Oral dietary supplement forms of GLA have not only proved effective in improving atopic eczema in various studies but have also been shown to be significantly superior to a placebo in relieving itching and reducing the need for steroid medications. Not all trials have reported such positive results, but topical EPO formulations for treating atopic eczema are officially approved and commonly used in England.23

Vitamin E has been found to be of benefit for symptoms of PMS.16 Results from studies regarding claims that vitamin E can lower cholesterol and other blood lipids are mixed; however, one recent double-blind, placebo-controlled study found that 500 IU of vitamin E daily can elevate the ‘good’ cholesterol HDL by about 14%. This form of cholesterol helps transport the dangerous forms of cholesterol out of the body.12 Several other studies indicate that vitamin E can help protect against potentially life-threatening blood clots.12

A double blind, placebo-controlled study examined whether vitamin E reduces symptoms of PMS. It confirmed earlier research reports and concluded that "all major categories of PMS symptoms are improved with supplementation of 400 IU of vitamin E daily."12
 

CAUTIONS regarding vitamin E include:
• Persons who are taking anticoagulant drugs should be followed closely by their physicians especially when taking vitamin E supplements. This includes those with vitamin K deficiency. Vitamin E has not been found to interfere with coagulation factors in normal individuals.12 Note that vitamin E over 100 IU is contraindicated for women with diabetes, those taking digitalis, and anyone experiencing vision disturbances.31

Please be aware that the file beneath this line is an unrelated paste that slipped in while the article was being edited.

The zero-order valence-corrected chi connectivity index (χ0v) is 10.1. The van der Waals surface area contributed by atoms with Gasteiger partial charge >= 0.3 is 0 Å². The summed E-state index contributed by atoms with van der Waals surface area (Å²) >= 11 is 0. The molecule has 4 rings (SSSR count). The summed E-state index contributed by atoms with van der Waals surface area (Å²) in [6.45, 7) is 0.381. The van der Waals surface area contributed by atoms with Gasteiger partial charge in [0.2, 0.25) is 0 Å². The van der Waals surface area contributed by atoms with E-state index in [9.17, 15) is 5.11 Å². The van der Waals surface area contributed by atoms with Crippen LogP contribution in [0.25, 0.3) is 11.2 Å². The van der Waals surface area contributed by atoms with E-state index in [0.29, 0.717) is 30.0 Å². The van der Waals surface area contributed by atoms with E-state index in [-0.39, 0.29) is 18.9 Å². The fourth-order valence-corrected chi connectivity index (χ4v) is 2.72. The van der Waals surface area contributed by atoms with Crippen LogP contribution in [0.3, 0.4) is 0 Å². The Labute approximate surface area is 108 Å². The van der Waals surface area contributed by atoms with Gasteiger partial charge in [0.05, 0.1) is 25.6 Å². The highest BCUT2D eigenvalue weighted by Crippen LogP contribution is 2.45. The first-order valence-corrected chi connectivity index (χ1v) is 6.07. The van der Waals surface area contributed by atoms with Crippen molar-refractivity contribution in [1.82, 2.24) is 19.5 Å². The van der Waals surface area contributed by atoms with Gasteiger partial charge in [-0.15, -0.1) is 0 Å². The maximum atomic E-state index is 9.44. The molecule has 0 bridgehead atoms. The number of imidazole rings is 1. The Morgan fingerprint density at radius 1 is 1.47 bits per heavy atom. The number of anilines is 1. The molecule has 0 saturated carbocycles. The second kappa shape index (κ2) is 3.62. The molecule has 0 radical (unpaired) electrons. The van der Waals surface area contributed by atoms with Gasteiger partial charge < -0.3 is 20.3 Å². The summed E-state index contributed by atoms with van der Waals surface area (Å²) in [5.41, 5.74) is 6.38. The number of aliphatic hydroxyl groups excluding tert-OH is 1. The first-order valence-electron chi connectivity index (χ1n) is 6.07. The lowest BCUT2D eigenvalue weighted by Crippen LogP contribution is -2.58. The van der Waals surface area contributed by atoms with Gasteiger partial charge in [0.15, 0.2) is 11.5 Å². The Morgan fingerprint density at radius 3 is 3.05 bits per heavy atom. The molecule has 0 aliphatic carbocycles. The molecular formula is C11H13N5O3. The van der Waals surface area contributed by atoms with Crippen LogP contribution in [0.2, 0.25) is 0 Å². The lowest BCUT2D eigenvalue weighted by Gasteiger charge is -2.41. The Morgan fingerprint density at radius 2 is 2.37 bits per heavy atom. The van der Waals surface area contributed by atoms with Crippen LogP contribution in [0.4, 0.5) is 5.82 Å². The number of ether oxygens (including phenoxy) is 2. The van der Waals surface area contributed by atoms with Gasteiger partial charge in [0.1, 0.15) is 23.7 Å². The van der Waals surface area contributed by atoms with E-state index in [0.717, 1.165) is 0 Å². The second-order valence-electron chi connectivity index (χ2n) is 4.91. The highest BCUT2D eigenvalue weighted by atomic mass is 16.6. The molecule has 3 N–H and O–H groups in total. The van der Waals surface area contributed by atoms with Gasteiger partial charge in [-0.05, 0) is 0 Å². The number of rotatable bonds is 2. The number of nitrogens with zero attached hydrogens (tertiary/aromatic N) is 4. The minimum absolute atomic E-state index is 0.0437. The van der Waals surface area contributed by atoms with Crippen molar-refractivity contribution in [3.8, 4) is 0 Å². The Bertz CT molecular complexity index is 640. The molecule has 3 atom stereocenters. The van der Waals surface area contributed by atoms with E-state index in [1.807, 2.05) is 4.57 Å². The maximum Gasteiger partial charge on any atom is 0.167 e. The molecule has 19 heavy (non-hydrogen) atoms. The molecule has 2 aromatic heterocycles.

• Vitamin E may also elevate blood pressure and has been anecdotally reported in persons with preexisting hypertension or predisposition to hypertension. It may also be dangerous in high doses in persons suffering from rheumatic disease. This adverse effect has not been reliably observed in normal individuals.12
• Do not take vitamin E at the same time that you take a separate inorganic iron supplement or the contraceptive pill, both of which may interfere with vitamin E activity. On the other hand, the form of iron such as ferrous fumarate used in multiple vitamins is thought to be compatible with vitamin E. Discontinue vitamin E if any signs of toxicity such as fatigue, nausea, muscle weakness, stomach upset, or skin disorders occur.12

 

Dietary Changes for PMS: Dr. Elizabeth Lee Vliet advises the following for relief of PMS:

  • Avoid simple sugars; reduce salt, cut out alcohol, caffeine, nicotine and chocolate, especially just before your period
  • Increase intake of complex carbohydrates to 60 percent of total daily caloric intake (have a low-fat, low-sugar, high-fiber bran muffin instead of a brownie)
  • Decrease intake of protein to about 20 percent of total daily calories and concentrate on the low-fat protein sources such as fish, chicken, low-fat cheese
  • Proper spacing of meals. Reduce long intervals between meals; practice more frequent eating with smaller portions
  • Add vitamins B6 (don't exceed 100 mg per day), B complex, vitamin C

 

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Researched and written by the ProjectAWARE group, 2000

 

 

 

 

 
 
 

 

 

 

 

 

 

 

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Updated 09/29/2010